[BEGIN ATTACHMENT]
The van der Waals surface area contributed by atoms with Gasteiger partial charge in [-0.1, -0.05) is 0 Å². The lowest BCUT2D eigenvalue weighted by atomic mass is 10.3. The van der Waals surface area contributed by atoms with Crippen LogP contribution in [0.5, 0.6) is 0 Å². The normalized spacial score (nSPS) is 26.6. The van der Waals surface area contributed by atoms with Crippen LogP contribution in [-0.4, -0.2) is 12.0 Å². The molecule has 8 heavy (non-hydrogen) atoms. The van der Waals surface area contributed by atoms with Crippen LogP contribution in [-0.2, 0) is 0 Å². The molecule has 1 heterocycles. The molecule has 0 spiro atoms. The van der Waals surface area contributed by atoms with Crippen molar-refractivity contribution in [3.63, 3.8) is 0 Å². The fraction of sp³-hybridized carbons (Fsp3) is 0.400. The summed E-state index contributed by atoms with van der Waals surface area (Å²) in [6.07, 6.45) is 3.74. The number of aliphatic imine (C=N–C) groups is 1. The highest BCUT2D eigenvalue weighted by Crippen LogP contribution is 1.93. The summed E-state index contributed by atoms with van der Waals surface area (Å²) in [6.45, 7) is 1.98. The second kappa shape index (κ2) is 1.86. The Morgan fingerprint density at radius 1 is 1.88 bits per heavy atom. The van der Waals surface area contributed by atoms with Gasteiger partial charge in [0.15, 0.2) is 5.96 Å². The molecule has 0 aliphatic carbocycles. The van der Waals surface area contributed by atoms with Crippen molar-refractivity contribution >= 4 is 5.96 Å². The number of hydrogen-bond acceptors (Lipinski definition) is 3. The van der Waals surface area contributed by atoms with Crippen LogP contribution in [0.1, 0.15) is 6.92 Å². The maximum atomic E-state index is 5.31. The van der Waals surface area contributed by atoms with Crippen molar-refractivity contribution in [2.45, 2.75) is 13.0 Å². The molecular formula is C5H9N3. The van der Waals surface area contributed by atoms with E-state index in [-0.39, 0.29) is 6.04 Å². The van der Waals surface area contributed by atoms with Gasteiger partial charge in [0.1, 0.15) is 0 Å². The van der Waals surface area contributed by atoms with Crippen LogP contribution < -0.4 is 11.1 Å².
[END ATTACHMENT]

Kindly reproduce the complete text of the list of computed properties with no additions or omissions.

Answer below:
The van der Waals surface area contributed by atoms with Gasteiger partial charge in [-0.1, -0.05) is 0 Å². The lowest BCUT2D eigenvalue weighted by atomic mass is 10.3. The van der Waals surface area contributed by atoms with Crippen LogP contribution in [0.5, 0.6) is 0 Å². The normalized spacial score (nSPS) is 26.6. The van der Waals surface area contributed by atoms with Crippen LogP contribution in [-0.4, -0.2) is 12.0 Å². The molecule has 8 heavy (non-hydrogen) atoms. The van der Waals surface area contributed by atoms with Crippen LogP contribution in [-0.2, 0) is 0 Å². The molecule has 1 heterocycles. The molecule has 0 spiro atoms. The van der Waals surface area contributed by atoms with Crippen molar-refractivity contribution in [3.63, 3.8) is 0 Å². The fraction of sp³-hybridized carbons (Fsp3) is 0.400. The summed E-state index contributed by atoms with van der Waals surface area (Å²) in [6.07, 6.45) is 3.74. The number of aliphatic imine (C=N–C) groups is 1. The highest BCUT2D eigenvalue weighted by Crippen LogP contribution is 1.93. The summed E-state index contributed by atoms with van der Waals surface area (Å²) in [6.45, 7) is 1.98. The second kappa shape index (κ2) is 1.86. The Morgan fingerprint density at radius 1 is 1.88 bits per heavy atom. The van der Waals surface area contributed by atoms with Gasteiger partial charge in [0.15, 0.2) is 5.96 Å². The molecule has 0 aliphatic carbocycles. The van der Waals surface area contributed by atoms with Crippen molar-refractivity contribution >= 4 is 5.96 Å². The number of hydrogen-bond acceptors (Lipinski definition) is 3. The van der Waals surface area contributed by atoms with Crippen LogP contribution in [0.1, 0.15) is 6.92 Å². The maximum atomic E-state index is 5.31. The van der Waals surface area contributed by atoms with Crippen molar-refractivity contribution in [2.45, 2.75) is 13.0 Å². The molecular formula is C5H9N3. The van der Waals surface area contributed by atoms with E-state index in [-0.39, 0.29) is 6.04 Å². The van der Waals surface area contributed by atoms with Gasteiger partial charge in [0.1, 0.15) is 0 Å². The van der Waals surface area contributed by atoms with Crippen LogP contribution < -0.4 is 11.1 Å².